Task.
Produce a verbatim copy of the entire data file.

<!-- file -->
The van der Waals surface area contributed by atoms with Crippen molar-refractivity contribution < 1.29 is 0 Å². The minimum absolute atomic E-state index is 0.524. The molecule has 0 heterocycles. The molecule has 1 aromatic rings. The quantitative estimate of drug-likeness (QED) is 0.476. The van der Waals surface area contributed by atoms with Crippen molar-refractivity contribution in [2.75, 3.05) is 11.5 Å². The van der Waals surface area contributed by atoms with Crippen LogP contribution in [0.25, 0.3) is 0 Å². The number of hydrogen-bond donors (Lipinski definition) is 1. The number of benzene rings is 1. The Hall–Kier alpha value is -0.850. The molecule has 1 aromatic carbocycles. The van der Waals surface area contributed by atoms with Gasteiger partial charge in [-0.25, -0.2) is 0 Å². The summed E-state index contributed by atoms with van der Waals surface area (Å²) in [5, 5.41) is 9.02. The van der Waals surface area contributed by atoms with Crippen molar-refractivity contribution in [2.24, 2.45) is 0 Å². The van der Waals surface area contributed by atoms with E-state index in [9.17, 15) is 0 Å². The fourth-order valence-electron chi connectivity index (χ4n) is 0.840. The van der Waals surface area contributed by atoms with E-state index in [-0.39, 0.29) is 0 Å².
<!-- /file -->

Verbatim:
The van der Waals surface area contributed by atoms with Crippen molar-refractivity contribution < 1.29 is 0 Å². The minimum absolute atomic E-state index is 0.524. The molecule has 0 heterocycles. The molecule has 1 aromatic rings. The quantitative estimate of drug-likeness (QED) is 0.476. The van der Waals surface area contributed by atoms with Crippen molar-refractivity contribution in [2.75, 3.05) is 11.5 Å². The van der Waals surface area contributed by atoms with Crippen LogP contribution in [0.25, 0.3) is 0 Å². The number of hydrogen-bond donors (Lipinski definition) is 1. The number of benzene rings is 1. The Hall–Kier alpha value is -0.850. The molecule has 1 aromatic carbocycles. The van der Waals surface area contributed by atoms with Gasteiger partial charge in [-0.25, -0.2) is 0 Å². The summed E-state index contributed by atoms with van der Waals surface area (Å²) in [5, 5.41) is 9.02. The van der Waals surface area contributed by atoms with Crippen molar-refractivity contribution in [2.24, 2.45) is 0 Å². The van der Waals surface area contributed by atoms with E-state index in [9.17, 15) is 0 Å². The fourth-order valence-electron chi connectivity index (χ4n) is 0.840. The van der Waals surface area contributed by atoms with E-state index in [-0.39, 0.29) is 0 Å².